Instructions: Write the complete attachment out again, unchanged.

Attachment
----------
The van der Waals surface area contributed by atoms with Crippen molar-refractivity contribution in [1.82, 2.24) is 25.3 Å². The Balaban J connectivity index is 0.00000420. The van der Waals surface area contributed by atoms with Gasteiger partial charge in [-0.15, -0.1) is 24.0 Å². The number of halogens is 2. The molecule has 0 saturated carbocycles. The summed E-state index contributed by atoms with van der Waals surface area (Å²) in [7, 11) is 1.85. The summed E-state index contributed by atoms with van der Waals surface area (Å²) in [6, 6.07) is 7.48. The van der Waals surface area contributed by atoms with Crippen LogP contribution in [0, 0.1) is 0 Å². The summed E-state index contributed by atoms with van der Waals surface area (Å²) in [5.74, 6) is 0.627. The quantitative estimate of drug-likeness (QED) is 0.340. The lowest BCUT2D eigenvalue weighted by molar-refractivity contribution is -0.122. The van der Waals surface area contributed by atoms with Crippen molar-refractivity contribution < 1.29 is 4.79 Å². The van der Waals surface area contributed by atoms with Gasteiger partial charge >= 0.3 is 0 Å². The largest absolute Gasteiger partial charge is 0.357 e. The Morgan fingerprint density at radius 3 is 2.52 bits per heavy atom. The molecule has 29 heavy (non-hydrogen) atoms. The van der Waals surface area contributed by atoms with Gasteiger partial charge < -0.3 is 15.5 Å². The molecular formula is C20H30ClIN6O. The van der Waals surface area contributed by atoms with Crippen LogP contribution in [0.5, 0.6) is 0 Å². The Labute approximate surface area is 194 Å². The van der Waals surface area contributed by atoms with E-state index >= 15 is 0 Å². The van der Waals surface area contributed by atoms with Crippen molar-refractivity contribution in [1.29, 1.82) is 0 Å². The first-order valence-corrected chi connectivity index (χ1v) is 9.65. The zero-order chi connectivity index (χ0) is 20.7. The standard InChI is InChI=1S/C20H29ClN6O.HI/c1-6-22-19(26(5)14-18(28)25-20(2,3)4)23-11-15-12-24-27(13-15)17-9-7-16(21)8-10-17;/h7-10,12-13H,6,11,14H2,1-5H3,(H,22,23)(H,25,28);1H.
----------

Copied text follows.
The van der Waals surface area contributed by atoms with Crippen molar-refractivity contribution in [1.82, 2.24) is 25.3 Å². The Balaban J connectivity index is 0.00000420. The van der Waals surface area contributed by atoms with Gasteiger partial charge in [-0.15, -0.1) is 24.0 Å². The number of halogens is 2. The molecule has 0 saturated carbocycles. The summed E-state index contributed by atoms with van der Waals surface area (Å²) in [7, 11) is 1.85. The summed E-state index contributed by atoms with van der Waals surface area (Å²) in [6, 6.07) is 7.48. The van der Waals surface area contributed by atoms with Crippen LogP contribution in [0, 0.1) is 0 Å². The summed E-state index contributed by atoms with van der Waals surface area (Å²) in [5.74, 6) is 0.627. The quantitative estimate of drug-likeness (QED) is 0.340. The lowest BCUT2D eigenvalue weighted by molar-refractivity contribution is -0.122. The van der Waals surface area contributed by atoms with Crippen molar-refractivity contribution < 1.29 is 4.79 Å². The van der Waals surface area contributed by atoms with Gasteiger partial charge >= 0.3 is 0 Å². The largest absolute Gasteiger partial charge is 0.357 e. The Morgan fingerprint density at radius 3 is 2.52 bits per heavy atom. The molecule has 29 heavy (non-hydrogen) atoms. The van der Waals surface area contributed by atoms with Gasteiger partial charge < -0.3 is 15.5 Å². The molecular formula is C20H30ClIN6O. The van der Waals surface area contributed by atoms with Crippen LogP contribution in [0.5, 0.6) is 0 Å². The Labute approximate surface area is 194 Å². The van der Waals surface area contributed by atoms with E-state index >= 15 is 0 Å². The van der Waals surface area contributed by atoms with Crippen molar-refractivity contribution in [1.29, 1.82) is 0 Å². The first-order valence-corrected chi connectivity index (χ1v) is 9.65. The zero-order chi connectivity index (χ0) is 20.7. The standard InChI is InChI=1S/C20H29ClN6O.HI/c1-6-22-19(26(5)14-18(28)25-20(2,3)4)23-11-15-12-24-27(13-15)17-9-7-16(21)8-10-17;/h7-10,12-13H,6,11,14H2,1-5H3,(H,22,23)(H,25,28);1H.